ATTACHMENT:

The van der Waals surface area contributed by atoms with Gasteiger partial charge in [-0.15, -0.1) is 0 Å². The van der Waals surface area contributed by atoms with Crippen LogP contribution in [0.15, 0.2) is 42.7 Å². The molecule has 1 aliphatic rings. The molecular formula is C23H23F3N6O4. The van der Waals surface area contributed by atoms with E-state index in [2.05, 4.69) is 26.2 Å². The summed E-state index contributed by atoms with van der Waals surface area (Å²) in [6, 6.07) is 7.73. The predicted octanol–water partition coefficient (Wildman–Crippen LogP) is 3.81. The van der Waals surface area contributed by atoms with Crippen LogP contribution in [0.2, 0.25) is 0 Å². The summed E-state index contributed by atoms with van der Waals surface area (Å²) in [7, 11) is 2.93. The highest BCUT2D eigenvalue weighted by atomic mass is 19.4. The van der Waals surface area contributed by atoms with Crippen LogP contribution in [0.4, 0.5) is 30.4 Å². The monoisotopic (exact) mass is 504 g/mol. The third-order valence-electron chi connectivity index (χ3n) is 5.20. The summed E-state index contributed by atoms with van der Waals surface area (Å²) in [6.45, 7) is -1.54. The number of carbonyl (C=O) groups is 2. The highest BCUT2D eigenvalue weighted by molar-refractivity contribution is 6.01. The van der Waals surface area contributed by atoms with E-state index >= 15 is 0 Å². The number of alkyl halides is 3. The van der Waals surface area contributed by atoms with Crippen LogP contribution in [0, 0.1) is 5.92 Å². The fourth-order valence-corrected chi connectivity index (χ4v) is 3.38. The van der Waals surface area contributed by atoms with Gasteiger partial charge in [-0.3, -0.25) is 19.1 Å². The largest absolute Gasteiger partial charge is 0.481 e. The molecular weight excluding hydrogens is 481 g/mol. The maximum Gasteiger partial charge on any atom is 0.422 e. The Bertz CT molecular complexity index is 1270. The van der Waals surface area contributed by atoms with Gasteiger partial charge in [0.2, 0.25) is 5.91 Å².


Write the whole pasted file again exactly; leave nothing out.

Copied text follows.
The van der Waals surface area contributed by atoms with Gasteiger partial charge in [-0.15, -0.1) is 0 Å². The van der Waals surface area contributed by atoms with Crippen LogP contribution in [0.15, 0.2) is 42.7 Å². The molecule has 1 aliphatic rings. The molecular formula is C23H23F3N6O4. The van der Waals surface area contributed by atoms with E-state index in [2.05, 4.69) is 26.2 Å². The summed E-state index contributed by atoms with van der Waals surface area (Å²) in [6, 6.07) is 7.73. The predicted octanol–water partition coefficient (Wildman–Crippen LogP) is 3.81. The van der Waals surface area contributed by atoms with Crippen LogP contribution in [0.2, 0.25) is 0 Å². The summed E-state index contributed by atoms with van der Waals surface area (Å²) in [7, 11) is 2.93. The highest BCUT2D eigenvalue weighted by atomic mass is 19.4. The van der Waals surface area contributed by atoms with Crippen LogP contribution in [0.4, 0.5) is 30.4 Å². The monoisotopic (exact) mass is 504 g/mol. The third-order valence-electron chi connectivity index (χ3n) is 5.20. The summed E-state index contributed by atoms with van der Waals surface area (Å²) in [6.45, 7) is -1.54. The number of carbonyl (C=O) groups is 2. The highest BCUT2D eigenvalue weighted by molar-refractivity contribution is 6.01. The van der Waals surface area contributed by atoms with E-state index >= 15 is 0 Å². The number of alkyl halides is 3. The van der Waals surface area contributed by atoms with Crippen LogP contribution in [0, 0.1) is 5.92 Å². The fourth-order valence-corrected chi connectivity index (χ4v) is 3.38. The van der Waals surface area contributed by atoms with Gasteiger partial charge in [-0.3, -0.25) is 19.1 Å². The largest absolute Gasteiger partial charge is 0.481 e. The molecular weight excluding hydrogens is 481 g/mol. The maximum Gasteiger partial charge on any atom is 0.422 e. The Bertz CT molecular complexity index is 1270. The van der Waals surface area contributed by atoms with Gasteiger partial charge in [0.2, 0.25) is 5.91 Å².